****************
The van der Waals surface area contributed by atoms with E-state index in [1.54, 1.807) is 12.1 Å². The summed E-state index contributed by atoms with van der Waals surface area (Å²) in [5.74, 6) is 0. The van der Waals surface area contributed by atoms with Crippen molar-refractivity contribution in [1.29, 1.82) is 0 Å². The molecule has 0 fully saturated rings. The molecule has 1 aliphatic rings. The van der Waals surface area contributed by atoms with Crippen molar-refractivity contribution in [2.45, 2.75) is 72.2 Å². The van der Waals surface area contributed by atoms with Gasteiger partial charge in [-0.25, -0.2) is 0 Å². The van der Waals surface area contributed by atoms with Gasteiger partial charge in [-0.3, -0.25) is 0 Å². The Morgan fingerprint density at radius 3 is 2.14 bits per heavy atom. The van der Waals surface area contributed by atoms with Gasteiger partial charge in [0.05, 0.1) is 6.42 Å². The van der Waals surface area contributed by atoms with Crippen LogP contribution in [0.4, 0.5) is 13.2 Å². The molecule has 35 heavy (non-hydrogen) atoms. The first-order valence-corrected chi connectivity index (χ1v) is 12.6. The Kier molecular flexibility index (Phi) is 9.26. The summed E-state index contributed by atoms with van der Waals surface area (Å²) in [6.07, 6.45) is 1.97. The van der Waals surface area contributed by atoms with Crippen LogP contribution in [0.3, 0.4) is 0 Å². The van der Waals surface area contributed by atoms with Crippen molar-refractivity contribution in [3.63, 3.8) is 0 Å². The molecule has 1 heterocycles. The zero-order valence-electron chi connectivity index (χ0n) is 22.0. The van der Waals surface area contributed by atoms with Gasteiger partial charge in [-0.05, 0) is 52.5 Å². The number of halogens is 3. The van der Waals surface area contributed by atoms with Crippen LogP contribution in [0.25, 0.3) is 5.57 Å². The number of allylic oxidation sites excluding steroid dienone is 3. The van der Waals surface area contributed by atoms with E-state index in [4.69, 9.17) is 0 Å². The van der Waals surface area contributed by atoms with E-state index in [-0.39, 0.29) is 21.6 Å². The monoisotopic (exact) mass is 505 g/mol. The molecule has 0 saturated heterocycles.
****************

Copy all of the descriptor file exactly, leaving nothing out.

The van der Waals surface area contributed by atoms with E-state index in [1.54, 1.807) is 12.1 Å². The summed E-state index contributed by atoms with van der Waals surface area (Å²) in [5.74, 6) is 0. The van der Waals surface area contributed by atoms with Crippen molar-refractivity contribution in [1.29, 1.82) is 0 Å². The molecule has 0 fully saturated rings. The molecule has 1 aliphatic rings. The van der Waals surface area contributed by atoms with Crippen molar-refractivity contribution in [2.45, 2.75) is 72.2 Å². The van der Waals surface area contributed by atoms with Gasteiger partial charge in [-0.25, -0.2) is 0 Å². The van der Waals surface area contributed by atoms with Gasteiger partial charge in [-0.3, -0.25) is 0 Å². The Morgan fingerprint density at radius 3 is 2.14 bits per heavy atom. The van der Waals surface area contributed by atoms with Gasteiger partial charge in [0.05, 0.1) is 6.42 Å². The van der Waals surface area contributed by atoms with Crippen LogP contribution in [0.4, 0.5) is 13.2 Å². The molecule has 35 heavy (non-hydrogen) atoms. The first-order valence-corrected chi connectivity index (χ1v) is 12.6. The Kier molecular flexibility index (Phi) is 9.26. The summed E-state index contributed by atoms with van der Waals surface area (Å²) in [6.07, 6.45) is 1.97. The van der Waals surface area contributed by atoms with Crippen LogP contribution in [0.3, 0.4) is 0 Å². The van der Waals surface area contributed by atoms with Crippen molar-refractivity contribution in [3.63, 3.8) is 0 Å². The molecule has 1 heterocycles. The zero-order valence-electron chi connectivity index (χ0n) is 22.0. The van der Waals surface area contributed by atoms with Gasteiger partial charge in [-0.05, 0) is 52.5 Å². The number of halogens is 3. The van der Waals surface area contributed by atoms with Crippen LogP contribution in [0.25, 0.3) is 5.57 Å². The number of allylic oxidation sites excluding steroid dienone is 3. The van der Waals surface area contributed by atoms with E-state index in [4.69, 9.17) is 0 Å². The van der Waals surface area contributed by atoms with E-state index in [-0.39, 0.29) is 21.6 Å². The monoisotopic (exact) mass is 505 g/mol. The molecule has 0 saturated heterocycles.